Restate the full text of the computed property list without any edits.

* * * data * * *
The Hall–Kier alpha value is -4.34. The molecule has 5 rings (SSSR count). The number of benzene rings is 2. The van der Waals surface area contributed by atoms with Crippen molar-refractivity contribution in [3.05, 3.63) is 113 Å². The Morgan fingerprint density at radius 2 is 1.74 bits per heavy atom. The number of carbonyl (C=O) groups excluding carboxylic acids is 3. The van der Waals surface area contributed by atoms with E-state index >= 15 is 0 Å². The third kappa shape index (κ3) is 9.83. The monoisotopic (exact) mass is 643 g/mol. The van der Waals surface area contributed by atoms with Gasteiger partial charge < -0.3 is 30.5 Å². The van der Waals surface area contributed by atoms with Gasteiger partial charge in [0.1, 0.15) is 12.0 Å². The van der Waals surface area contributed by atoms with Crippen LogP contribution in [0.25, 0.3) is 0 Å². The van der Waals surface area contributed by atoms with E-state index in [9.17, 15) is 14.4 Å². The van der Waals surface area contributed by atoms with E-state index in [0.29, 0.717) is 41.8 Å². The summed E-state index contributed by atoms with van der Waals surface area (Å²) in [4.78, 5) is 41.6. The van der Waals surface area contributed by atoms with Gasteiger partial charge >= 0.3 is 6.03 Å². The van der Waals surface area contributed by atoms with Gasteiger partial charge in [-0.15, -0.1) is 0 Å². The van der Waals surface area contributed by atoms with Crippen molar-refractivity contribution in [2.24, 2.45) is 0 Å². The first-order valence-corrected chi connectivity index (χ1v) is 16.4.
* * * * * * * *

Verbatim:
The Hall–Kier alpha value is -4.34. The molecule has 5 rings (SSSR count). The number of benzene rings is 2. The van der Waals surface area contributed by atoms with Crippen molar-refractivity contribution in [3.05, 3.63) is 113 Å². The Morgan fingerprint density at radius 2 is 1.74 bits per heavy atom. The number of carbonyl (C=O) groups excluding carboxylic acids is 3. The van der Waals surface area contributed by atoms with E-state index >= 15 is 0 Å². The third kappa shape index (κ3) is 9.83. The monoisotopic (exact) mass is 643 g/mol. The van der Waals surface area contributed by atoms with Gasteiger partial charge < -0.3 is 30.5 Å². The van der Waals surface area contributed by atoms with Gasteiger partial charge in [0.1, 0.15) is 12.0 Å². The van der Waals surface area contributed by atoms with Crippen LogP contribution in [0.25, 0.3) is 0 Å². The van der Waals surface area contributed by atoms with E-state index in [9.17, 15) is 14.4 Å². The van der Waals surface area contributed by atoms with E-state index in [0.29, 0.717) is 41.8 Å². The summed E-state index contributed by atoms with van der Waals surface area (Å²) in [4.78, 5) is 41.6. The van der Waals surface area contributed by atoms with Gasteiger partial charge >= 0.3 is 6.03 Å². The van der Waals surface area contributed by atoms with Gasteiger partial charge in [-0.15, -0.1) is 0 Å². The van der Waals surface area contributed by atoms with Crippen molar-refractivity contribution in [2.24, 2.45) is 0 Å². The first-order valence-corrected chi connectivity index (χ1v) is 16.4.